|Title||SwimSafe: A community-based water safety and swim-learning program suitable for developing countries|
|Publication Type||Conference Paper|
|Year of Publication||2007|
|Authors||Cox, R, Hossain, M, Dr. Rahman, F, Dr Rahman, A, Scarr, JP, Shafinaz, S, Uhaa, I, Dr. Linnan, M|
|Conference Name||World Conference on Drowning Prevention|
|Publisher||International Life Saving Federation|
|Conference Location||Porto, Portugal|
Context: Prevention of drownings in developing countries offers many challenges, among them lack of physical resources and technical capacity in water safety. Most drownings in these countries are in rural areas, where there is a lack of pools and certified water safety instructors and other resources usually integral to water-safety programs in wealthy countries. The challenge has been to devise appropriate and sustainable water safety programs that function effectively in the context of developing countries. One such water safety program in Bangladesh, SwimSafe, is meeting these goals and we seek partners to expand this to a national and regional scale.
Methods: The PRECISE Project (Prevention of Child Injuries through Social intervention & Education), is a UNICEF funded program in Bangladesh that covers 130,000 households in an operational research setting for child injury prevention. SwimSafe, a partnership between UNICEF Bangladesh, Center for Injury Prevention and Research, Bangladesh, the Royal Lifesaving Society of Australia and The Alliance for Safe Children is a water-safety program that targets mothers of young children has been developed as a core component. The program aims to increase awareness of drowning risk in mothers in order to increase close supervision in early childhood and provides a venue for children to learn survival swimming skills at an early age in the village environment.
Results: The SwimSafe Program is demonstrating on a large scale, an effective, sustainable water safety and drowning prevention program suitable for low-resource countries. To date, over 120,000 families have been provided basic water safety information, and over 6,000 children have been trained for survival swimming. The cost for swim training, using available ponds in the villages is less than 3 USD per child. An early evaluation has shown a halving of drowning rates in early childhood, through increased supervision. Additionally, survival swimming rates in middle childhood are increasing significantly in the villages where the full program has been implemented. This is expected to decrease child drownings in these children as they progress through the rest of childhood.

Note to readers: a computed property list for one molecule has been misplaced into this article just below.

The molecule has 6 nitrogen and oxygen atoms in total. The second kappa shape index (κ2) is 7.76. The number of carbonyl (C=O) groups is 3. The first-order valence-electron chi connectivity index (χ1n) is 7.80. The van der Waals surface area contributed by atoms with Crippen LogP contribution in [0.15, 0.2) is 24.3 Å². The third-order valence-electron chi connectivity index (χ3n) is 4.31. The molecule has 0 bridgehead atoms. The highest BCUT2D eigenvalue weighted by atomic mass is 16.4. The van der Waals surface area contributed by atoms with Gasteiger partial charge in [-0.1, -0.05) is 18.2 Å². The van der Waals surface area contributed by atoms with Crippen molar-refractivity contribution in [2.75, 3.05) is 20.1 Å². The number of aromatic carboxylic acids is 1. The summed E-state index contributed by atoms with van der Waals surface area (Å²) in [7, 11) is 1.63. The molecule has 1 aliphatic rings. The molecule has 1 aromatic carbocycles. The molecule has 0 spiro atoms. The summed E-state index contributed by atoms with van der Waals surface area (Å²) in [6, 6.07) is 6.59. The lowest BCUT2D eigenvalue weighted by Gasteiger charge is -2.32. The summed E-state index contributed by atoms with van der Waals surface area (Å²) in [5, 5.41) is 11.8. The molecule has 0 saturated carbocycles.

Discussion/Implications: Current water safety programs as structured in wealthy countries are proven to be effective, but are too resource intensive to be used in developing countries. Given that drowning is the leading killer of children after infancy in developing countries, there is an urgent need to develop cost-effective programs that work in rural environments, are acceptable to parents in villages and are sustainable. The SwimSafe program appears to meet these criteria while being implemented as a pilot program. It needs to be scaled up to national level for final evaluation and we are seeking partners to help with this endeavor. If shown to be effective as a national program, it may provide a cost-effective way to address the regional issue of drowning being the leading killer of children after infancy in Asia.
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